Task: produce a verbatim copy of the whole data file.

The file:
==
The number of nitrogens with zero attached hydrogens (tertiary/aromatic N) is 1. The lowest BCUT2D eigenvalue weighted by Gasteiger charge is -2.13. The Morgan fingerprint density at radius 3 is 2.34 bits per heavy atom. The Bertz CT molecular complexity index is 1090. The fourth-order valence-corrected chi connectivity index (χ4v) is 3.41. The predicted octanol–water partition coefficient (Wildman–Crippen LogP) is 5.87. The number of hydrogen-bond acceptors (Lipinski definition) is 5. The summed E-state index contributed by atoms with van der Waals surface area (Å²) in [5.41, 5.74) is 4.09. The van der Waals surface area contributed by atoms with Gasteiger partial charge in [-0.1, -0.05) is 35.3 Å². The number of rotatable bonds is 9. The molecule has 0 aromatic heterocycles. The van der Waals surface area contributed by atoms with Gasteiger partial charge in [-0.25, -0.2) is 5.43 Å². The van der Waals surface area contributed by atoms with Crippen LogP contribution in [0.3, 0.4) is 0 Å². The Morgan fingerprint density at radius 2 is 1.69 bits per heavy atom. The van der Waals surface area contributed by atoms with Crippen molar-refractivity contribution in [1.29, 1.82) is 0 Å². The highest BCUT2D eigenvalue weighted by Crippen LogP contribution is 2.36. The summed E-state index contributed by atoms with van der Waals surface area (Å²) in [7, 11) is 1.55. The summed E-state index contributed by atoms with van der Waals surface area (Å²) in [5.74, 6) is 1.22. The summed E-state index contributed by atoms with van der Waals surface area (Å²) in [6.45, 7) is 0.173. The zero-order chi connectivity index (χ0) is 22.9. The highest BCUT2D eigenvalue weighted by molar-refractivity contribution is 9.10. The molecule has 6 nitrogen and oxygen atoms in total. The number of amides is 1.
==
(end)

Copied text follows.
The number of nitrogens with zero attached hydrogens (tertiary/aromatic N) is 1. The lowest BCUT2D eigenvalue weighted by Gasteiger charge is -2.13. The Morgan fingerprint density at radius 3 is 2.34 bits per heavy atom. The Bertz CT molecular complexity index is 1090. The fourth-order valence-corrected chi connectivity index (χ4v) is 3.41. The predicted octanol–water partition coefficient (Wildman–Crippen LogP) is 5.87. The number of hydrogen-bond acceptors (Lipinski definition) is 5. The summed E-state index contributed by atoms with van der Waals surface area (Å²) in [5.41, 5.74) is 4.09. The van der Waals surface area contributed by atoms with Gasteiger partial charge in [-0.1, -0.05) is 35.3 Å². The number of rotatable bonds is 9. The molecule has 0 aromatic heterocycles. The van der Waals surface area contributed by atoms with Gasteiger partial charge in [-0.25, -0.2) is 5.43 Å². The van der Waals surface area contributed by atoms with Crippen LogP contribution in [0.3, 0.4) is 0 Å². The Morgan fingerprint density at radius 2 is 1.69 bits per heavy atom. The van der Waals surface area contributed by atoms with Crippen molar-refractivity contribution in [1.29, 1.82) is 0 Å². The highest BCUT2D eigenvalue weighted by Crippen LogP contribution is 2.36. The summed E-state index contributed by atoms with van der Waals surface area (Å²) in [7, 11) is 1.55. The summed E-state index contributed by atoms with van der Waals surface area (Å²) in [5.74, 6) is 1.22. The summed E-state index contributed by atoms with van der Waals surface area (Å²) in [6.45, 7) is 0.173. The zero-order chi connectivity index (χ0) is 22.9. The highest BCUT2D eigenvalue weighted by molar-refractivity contribution is 9.10. The molecule has 6 nitrogen and oxygen atoms in total. The number of amides is 1.